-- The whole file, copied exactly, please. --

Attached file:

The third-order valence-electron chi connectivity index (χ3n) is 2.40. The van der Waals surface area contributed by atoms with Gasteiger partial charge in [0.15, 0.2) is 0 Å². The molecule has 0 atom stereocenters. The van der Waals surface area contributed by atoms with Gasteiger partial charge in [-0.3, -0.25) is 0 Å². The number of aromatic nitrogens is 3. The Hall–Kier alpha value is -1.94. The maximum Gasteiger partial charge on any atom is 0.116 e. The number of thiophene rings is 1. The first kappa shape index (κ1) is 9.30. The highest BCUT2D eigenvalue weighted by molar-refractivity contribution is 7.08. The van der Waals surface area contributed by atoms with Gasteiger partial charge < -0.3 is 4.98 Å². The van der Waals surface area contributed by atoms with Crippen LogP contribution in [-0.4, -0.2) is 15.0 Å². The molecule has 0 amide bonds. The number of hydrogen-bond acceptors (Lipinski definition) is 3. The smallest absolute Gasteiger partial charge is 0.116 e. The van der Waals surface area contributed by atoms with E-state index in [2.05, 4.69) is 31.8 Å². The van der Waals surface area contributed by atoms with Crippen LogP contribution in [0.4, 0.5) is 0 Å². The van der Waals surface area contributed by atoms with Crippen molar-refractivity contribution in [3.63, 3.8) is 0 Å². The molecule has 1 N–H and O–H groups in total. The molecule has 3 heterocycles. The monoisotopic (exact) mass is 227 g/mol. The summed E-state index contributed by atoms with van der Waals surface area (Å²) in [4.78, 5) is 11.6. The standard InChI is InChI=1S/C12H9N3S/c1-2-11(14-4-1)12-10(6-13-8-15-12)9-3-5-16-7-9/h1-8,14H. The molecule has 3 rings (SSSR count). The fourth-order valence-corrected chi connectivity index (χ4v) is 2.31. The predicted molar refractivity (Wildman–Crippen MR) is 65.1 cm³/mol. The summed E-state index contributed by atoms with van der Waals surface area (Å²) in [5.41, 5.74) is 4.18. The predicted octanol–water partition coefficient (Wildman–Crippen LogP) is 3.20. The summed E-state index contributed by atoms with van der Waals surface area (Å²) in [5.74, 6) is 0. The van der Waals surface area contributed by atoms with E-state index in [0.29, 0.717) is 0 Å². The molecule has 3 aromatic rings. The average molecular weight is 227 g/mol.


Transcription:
The third-order valence-electron chi connectivity index (χ3n) is 2.40. The van der Waals surface area contributed by atoms with Gasteiger partial charge in [0.15, 0.2) is 0 Å². The molecule has 0 atom stereocenters. The van der Waals surface area contributed by atoms with Gasteiger partial charge in [-0.3, -0.25) is 0 Å². The number of aromatic nitrogens is 3. The Hall–Kier alpha value is -1.94. The maximum Gasteiger partial charge on any atom is 0.116 e. The number of thiophene rings is 1. The first kappa shape index (κ1) is 9.30. The highest BCUT2D eigenvalue weighted by molar-refractivity contribution is 7.08. The van der Waals surface area contributed by atoms with Gasteiger partial charge < -0.3 is 4.98 Å². The van der Waals surface area contributed by atoms with Crippen LogP contribution in [-0.4, -0.2) is 15.0 Å². The molecule has 0 amide bonds. The number of hydrogen-bond acceptors (Lipinski definition) is 3. The smallest absolute Gasteiger partial charge is 0.116 e. The van der Waals surface area contributed by atoms with E-state index in [2.05, 4.69) is 31.8 Å². The van der Waals surface area contributed by atoms with Crippen LogP contribution in [0.4, 0.5) is 0 Å². The van der Waals surface area contributed by atoms with Crippen molar-refractivity contribution in [3.63, 3.8) is 0 Å². The molecule has 1 N–H and O–H groups in total. The molecule has 3 heterocycles. The monoisotopic (exact) mass is 227 g/mol. The summed E-state index contributed by atoms with van der Waals surface area (Å²) in [4.78, 5) is 11.6. The standard InChI is InChI=1S/C12H9N3S/c1-2-11(14-4-1)12-10(6-13-8-15-12)9-3-5-16-7-9/h1-8,14H. The molecule has 3 rings (SSSR count). The fourth-order valence-corrected chi connectivity index (χ4v) is 2.31. The predicted molar refractivity (Wildman–Crippen MR) is 65.1 cm³/mol. The summed E-state index contributed by atoms with van der Waals surface area (Å²) in [5.41, 5.74) is 4.18. The predicted octanol–water partition coefficient (Wildman–Crippen LogP) is 3.20. The summed E-state index contributed by atoms with van der Waals surface area (Å²) in [5.74, 6) is 0. The van der Waals surface area contributed by atoms with E-state index in [0.29, 0.717) is 0 Å². The molecule has 3 aromatic rings. The average molecular weight is 227 g/mol.